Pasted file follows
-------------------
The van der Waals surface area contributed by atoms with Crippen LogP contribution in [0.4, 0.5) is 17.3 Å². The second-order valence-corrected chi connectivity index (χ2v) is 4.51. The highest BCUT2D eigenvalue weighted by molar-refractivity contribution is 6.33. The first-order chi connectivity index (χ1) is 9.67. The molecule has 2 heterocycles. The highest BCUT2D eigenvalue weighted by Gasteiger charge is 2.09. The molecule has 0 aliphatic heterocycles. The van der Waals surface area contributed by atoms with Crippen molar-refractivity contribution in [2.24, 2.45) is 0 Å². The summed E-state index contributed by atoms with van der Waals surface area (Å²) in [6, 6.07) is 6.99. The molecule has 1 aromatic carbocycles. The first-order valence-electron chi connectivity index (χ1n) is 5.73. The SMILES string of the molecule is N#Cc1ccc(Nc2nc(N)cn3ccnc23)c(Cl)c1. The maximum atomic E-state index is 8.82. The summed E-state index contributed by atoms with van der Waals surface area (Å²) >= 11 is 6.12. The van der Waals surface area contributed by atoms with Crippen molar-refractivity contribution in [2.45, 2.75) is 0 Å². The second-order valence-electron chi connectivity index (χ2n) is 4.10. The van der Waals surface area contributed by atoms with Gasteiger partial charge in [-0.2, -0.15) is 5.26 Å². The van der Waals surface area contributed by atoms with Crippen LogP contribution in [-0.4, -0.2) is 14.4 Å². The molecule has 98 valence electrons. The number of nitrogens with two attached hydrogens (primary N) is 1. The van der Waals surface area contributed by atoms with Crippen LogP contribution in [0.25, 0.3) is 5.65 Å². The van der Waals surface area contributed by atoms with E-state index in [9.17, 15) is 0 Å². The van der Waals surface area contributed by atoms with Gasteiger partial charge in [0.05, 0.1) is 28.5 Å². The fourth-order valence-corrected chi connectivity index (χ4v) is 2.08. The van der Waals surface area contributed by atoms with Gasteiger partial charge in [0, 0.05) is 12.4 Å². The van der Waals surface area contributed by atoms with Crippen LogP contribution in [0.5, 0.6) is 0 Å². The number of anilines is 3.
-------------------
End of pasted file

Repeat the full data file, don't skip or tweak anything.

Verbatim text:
The van der Waals surface area contributed by atoms with Crippen LogP contribution in [0.4, 0.5) is 17.3 Å². The second-order valence-corrected chi connectivity index (χ2v) is 4.51. The highest BCUT2D eigenvalue weighted by molar-refractivity contribution is 6.33. The first-order chi connectivity index (χ1) is 9.67. The molecule has 2 heterocycles. The highest BCUT2D eigenvalue weighted by Gasteiger charge is 2.09. The molecule has 0 aliphatic heterocycles. The van der Waals surface area contributed by atoms with Crippen molar-refractivity contribution in [2.24, 2.45) is 0 Å². The summed E-state index contributed by atoms with van der Waals surface area (Å²) in [6, 6.07) is 6.99. The molecule has 1 aromatic carbocycles. The first-order valence-electron chi connectivity index (χ1n) is 5.73. The SMILES string of the molecule is N#Cc1ccc(Nc2nc(N)cn3ccnc23)c(Cl)c1. The maximum atomic E-state index is 8.82. The summed E-state index contributed by atoms with van der Waals surface area (Å²) >= 11 is 6.12. The van der Waals surface area contributed by atoms with Crippen molar-refractivity contribution in [2.45, 2.75) is 0 Å². The second-order valence-electron chi connectivity index (χ2n) is 4.10. The van der Waals surface area contributed by atoms with Gasteiger partial charge in [-0.2, -0.15) is 5.26 Å². The van der Waals surface area contributed by atoms with Crippen LogP contribution in [-0.4, -0.2) is 14.4 Å². The molecule has 98 valence electrons. The number of nitrogens with two attached hydrogens (primary N) is 1. The van der Waals surface area contributed by atoms with Crippen LogP contribution in [0.25, 0.3) is 5.65 Å². The van der Waals surface area contributed by atoms with E-state index in [9.17, 15) is 0 Å². The van der Waals surface area contributed by atoms with Gasteiger partial charge in [0.05, 0.1) is 28.5 Å². The fourth-order valence-corrected chi connectivity index (χ4v) is 2.08. The van der Waals surface area contributed by atoms with Gasteiger partial charge in [0, 0.05) is 12.4 Å². The van der Waals surface area contributed by atoms with Crippen LogP contribution in [0.5, 0.6) is 0 Å². The number of anilines is 3.